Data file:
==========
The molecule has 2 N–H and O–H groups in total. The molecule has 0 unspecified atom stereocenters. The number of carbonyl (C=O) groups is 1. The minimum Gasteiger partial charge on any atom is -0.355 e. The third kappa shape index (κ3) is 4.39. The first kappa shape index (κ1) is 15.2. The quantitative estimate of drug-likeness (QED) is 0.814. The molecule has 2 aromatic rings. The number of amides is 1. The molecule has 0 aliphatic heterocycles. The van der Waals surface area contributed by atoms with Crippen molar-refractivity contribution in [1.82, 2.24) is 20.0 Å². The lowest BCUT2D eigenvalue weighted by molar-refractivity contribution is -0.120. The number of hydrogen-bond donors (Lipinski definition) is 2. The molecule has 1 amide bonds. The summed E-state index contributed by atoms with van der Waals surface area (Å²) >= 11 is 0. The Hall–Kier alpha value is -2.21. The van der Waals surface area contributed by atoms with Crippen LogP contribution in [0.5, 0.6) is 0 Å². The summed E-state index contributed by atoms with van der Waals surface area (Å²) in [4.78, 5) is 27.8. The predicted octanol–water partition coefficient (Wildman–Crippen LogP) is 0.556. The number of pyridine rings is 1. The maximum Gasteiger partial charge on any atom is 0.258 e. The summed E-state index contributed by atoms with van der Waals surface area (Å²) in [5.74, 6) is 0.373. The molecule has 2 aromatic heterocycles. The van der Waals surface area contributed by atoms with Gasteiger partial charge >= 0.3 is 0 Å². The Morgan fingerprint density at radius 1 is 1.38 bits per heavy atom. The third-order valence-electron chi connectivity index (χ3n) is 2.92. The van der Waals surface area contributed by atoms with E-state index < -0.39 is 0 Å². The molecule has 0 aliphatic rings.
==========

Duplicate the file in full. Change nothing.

The molecule has 2 N–H and O–H groups in total. The molecule has 0 unspecified atom stereocenters. The number of carbonyl (C=O) groups is 1. The minimum Gasteiger partial charge on any atom is -0.355 e. The third kappa shape index (κ3) is 4.39. The first kappa shape index (κ1) is 15.2. The quantitative estimate of drug-likeness (QED) is 0.814. The molecule has 2 aromatic rings. The number of amides is 1. The molecule has 0 aliphatic heterocycles. The van der Waals surface area contributed by atoms with Crippen molar-refractivity contribution in [1.82, 2.24) is 20.0 Å². The lowest BCUT2D eigenvalue weighted by molar-refractivity contribution is -0.120. The number of hydrogen-bond donors (Lipinski definition) is 2. The molecule has 1 amide bonds. The summed E-state index contributed by atoms with van der Waals surface area (Å²) >= 11 is 0. The Hall–Kier alpha value is -2.21. The van der Waals surface area contributed by atoms with Crippen LogP contribution in [0.5, 0.6) is 0 Å². The summed E-state index contributed by atoms with van der Waals surface area (Å²) in [4.78, 5) is 27.8. The predicted octanol–water partition coefficient (Wildman–Crippen LogP) is 0.556. The number of pyridine rings is 1. The maximum Gasteiger partial charge on any atom is 0.258 e. The summed E-state index contributed by atoms with van der Waals surface area (Å²) in [5.74, 6) is 0.373. The molecule has 2 aromatic heterocycles. The van der Waals surface area contributed by atoms with Gasteiger partial charge >= 0.3 is 0 Å². The Morgan fingerprint density at radius 1 is 1.38 bits per heavy atom. The third-order valence-electron chi connectivity index (χ3n) is 2.92. The van der Waals surface area contributed by atoms with E-state index < -0.39 is 0 Å². The molecule has 0 aliphatic rings.